This week's book giveaway is in the Other Open Source APIs forum. We're giving away four copies of Storm Applied and have Sean Allen, Peter Pathirana & Matthew Jankowski on-line! See this thread for details.
Can anyone help me with the problem below I have a small java application that takes image data from a d/b and formats it as a bmp to write to a directory on a unix box to be used by other applications. (for reporting etc). This runs via the oracle 9ias application server. Problem The original version of this app only provided an image in png format for display on screen (for reports etc) but we have since found that some reports for external customers required the image as a saved version on the file system. To this end I produced a new version of the image retriever that now produces the image for report display and writes a .bmp version of the image to the file system for use by external reports etc. The problem I'm having is that when the bmp is created it is only has permissions for user and group to read (e.g. -rw-r-----). The external reports are run using another user id which then does not have permissions to read the file. The first thing I tried was to change the umask for the user running ias so that files created by that user have default permissions with read access for all users, however this did not work and the permission remained as that above. I have also tried changing the java code to override default permissions using FilePermission, this works in that you can change the permissions of the file being created but only for the user and group part of the permission (e.g. -rwxrwx---) I am not sure whether these default permissions are caused by a) the Unix environment for the ias user b) 9ias itself c) something I am missing in the java code Any help would be gratefully recieved.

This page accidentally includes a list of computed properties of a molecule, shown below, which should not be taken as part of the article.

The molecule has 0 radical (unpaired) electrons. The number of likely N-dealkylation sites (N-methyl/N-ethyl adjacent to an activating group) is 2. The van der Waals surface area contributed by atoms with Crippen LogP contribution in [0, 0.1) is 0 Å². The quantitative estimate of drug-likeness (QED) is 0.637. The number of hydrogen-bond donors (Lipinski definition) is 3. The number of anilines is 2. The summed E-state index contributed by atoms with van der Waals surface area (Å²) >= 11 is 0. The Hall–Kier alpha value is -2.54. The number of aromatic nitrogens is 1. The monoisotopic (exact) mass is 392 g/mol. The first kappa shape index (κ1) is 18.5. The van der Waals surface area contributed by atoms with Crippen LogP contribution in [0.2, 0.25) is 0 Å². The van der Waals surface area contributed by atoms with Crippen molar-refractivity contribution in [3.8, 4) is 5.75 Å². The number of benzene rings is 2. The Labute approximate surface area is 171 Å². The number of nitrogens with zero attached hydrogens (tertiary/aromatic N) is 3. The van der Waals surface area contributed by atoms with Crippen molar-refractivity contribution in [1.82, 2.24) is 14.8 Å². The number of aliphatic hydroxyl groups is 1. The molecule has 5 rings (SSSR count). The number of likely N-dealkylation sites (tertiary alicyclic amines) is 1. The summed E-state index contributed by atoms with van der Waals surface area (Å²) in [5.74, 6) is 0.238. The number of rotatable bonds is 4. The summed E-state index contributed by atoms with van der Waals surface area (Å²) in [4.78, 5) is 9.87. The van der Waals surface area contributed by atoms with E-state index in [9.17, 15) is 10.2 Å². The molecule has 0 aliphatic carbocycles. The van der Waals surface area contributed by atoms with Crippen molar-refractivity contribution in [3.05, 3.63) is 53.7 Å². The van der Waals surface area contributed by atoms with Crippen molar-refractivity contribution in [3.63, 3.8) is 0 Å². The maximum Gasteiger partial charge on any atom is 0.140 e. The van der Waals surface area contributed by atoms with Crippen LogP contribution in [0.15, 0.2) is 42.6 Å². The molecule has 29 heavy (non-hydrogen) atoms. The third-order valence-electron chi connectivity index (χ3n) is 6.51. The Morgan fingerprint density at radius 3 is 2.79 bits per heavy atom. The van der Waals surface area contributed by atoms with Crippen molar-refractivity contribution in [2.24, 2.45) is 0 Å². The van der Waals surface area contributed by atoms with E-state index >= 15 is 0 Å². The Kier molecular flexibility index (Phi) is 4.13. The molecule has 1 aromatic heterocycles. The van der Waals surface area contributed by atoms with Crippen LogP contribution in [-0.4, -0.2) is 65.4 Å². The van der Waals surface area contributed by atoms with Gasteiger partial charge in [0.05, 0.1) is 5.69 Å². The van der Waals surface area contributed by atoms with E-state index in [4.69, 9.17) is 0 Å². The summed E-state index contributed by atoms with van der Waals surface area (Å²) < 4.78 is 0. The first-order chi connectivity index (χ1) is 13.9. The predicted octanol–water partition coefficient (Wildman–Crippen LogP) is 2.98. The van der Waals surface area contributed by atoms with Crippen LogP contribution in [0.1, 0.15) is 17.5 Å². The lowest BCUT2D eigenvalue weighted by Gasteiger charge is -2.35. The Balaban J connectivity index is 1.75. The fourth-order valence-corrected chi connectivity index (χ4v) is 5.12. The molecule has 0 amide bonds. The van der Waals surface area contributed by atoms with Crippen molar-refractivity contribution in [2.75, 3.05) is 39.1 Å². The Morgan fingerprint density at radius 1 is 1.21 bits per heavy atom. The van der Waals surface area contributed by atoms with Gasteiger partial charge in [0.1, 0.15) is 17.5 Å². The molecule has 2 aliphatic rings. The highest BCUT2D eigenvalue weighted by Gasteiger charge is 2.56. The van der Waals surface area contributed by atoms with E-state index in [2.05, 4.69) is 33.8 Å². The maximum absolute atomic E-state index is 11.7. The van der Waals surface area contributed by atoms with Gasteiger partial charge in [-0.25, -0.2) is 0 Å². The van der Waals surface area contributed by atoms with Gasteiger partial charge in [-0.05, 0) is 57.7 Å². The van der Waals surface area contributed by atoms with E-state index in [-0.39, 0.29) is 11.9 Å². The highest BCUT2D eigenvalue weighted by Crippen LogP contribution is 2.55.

Yep, Odds are that the file's being created owned by the appserver and with limited rights for security purposes. I don't think access rights are portable enough to be part of Java, so you'll have to do some external magic. The simplest way is to simply add the consumers to the group under which the file is produced. This is clean, requires no programming, and in harmony with how Unix/Linux file access rights are intended to be used. However, if the list of consumers is large and/or fluid, more extreme measures may be called for. The next easiest way would be to invoke runtime.exec to execute the chmod shell command. Finally, you may be able to find a JNI package that manages file rights for you. This will be less portable, but probably less overhead. You can also do some variants, if they fit well, such as making the images downloadable via HTTP or FTP.
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